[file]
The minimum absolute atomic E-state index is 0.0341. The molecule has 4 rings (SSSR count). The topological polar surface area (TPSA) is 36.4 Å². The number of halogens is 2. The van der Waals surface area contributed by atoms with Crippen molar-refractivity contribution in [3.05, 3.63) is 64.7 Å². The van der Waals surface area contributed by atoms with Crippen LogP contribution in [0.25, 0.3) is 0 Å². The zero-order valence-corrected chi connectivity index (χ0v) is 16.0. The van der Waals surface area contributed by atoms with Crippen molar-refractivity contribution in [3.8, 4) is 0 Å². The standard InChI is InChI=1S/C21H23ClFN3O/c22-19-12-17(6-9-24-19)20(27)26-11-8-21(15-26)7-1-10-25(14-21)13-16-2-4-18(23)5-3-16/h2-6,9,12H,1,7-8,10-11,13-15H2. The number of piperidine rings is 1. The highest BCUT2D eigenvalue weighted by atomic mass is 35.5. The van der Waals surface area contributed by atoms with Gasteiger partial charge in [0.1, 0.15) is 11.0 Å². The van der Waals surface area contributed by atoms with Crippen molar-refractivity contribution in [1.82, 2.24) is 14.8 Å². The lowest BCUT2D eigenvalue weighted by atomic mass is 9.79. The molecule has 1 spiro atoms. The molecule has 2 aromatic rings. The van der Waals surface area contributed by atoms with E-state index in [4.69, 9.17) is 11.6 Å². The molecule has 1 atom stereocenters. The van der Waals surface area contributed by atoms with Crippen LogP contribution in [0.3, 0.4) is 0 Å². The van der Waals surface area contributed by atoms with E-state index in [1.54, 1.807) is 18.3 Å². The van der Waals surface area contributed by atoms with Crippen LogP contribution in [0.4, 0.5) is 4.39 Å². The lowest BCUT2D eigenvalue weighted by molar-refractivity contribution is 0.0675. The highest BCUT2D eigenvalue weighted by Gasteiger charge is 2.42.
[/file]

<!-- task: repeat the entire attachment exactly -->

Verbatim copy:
The minimum absolute atomic E-state index is 0.0341. The molecule has 4 rings (SSSR count). The topological polar surface area (TPSA) is 36.4 Å². The number of halogens is 2. The van der Waals surface area contributed by atoms with Crippen molar-refractivity contribution in [3.05, 3.63) is 64.7 Å². The van der Waals surface area contributed by atoms with Crippen LogP contribution in [0.25, 0.3) is 0 Å². The zero-order valence-corrected chi connectivity index (χ0v) is 16.0. The van der Waals surface area contributed by atoms with Crippen molar-refractivity contribution in [3.8, 4) is 0 Å². The standard InChI is InChI=1S/C21H23ClFN3O/c22-19-12-17(6-9-24-19)20(27)26-11-8-21(15-26)7-1-10-25(14-21)13-16-2-4-18(23)5-3-16/h2-6,9,12H,1,7-8,10-11,13-15H2. The number of piperidine rings is 1. The highest BCUT2D eigenvalue weighted by atomic mass is 35.5. The van der Waals surface area contributed by atoms with Gasteiger partial charge in [0.1, 0.15) is 11.0 Å². The van der Waals surface area contributed by atoms with Crippen molar-refractivity contribution in [1.82, 2.24) is 14.8 Å². The lowest BCUT2D eigenvalue weighted by atomic mass is 9.79. The molecule has 1 spiro atoms. The molecule has 2 aromatic rings. The van der Waals surface area contributed by atoms with E-state index in [4.69, 9.17) is 11.6 Å². The molecule has 1 atom stereocenters. The van der Waals surface area contributed by atoms with Crippen LogP contribution in [0.3, 0.4) is 0 Å². The van der Waals surface area contributed by atoms with E-state index in [1.54, 1.807) is 18.3 Å². The van der Waals surface area contributed by atoms with Crippen LogP contribution in [0.4, 0.5) is 4.39 Å². The lowest BCUT2D eigenvalue weighted by molar-refractivity contribution is 0.0675. The highest BCUT2D eigenvalue weighted by Gasteiger charge is 2.42.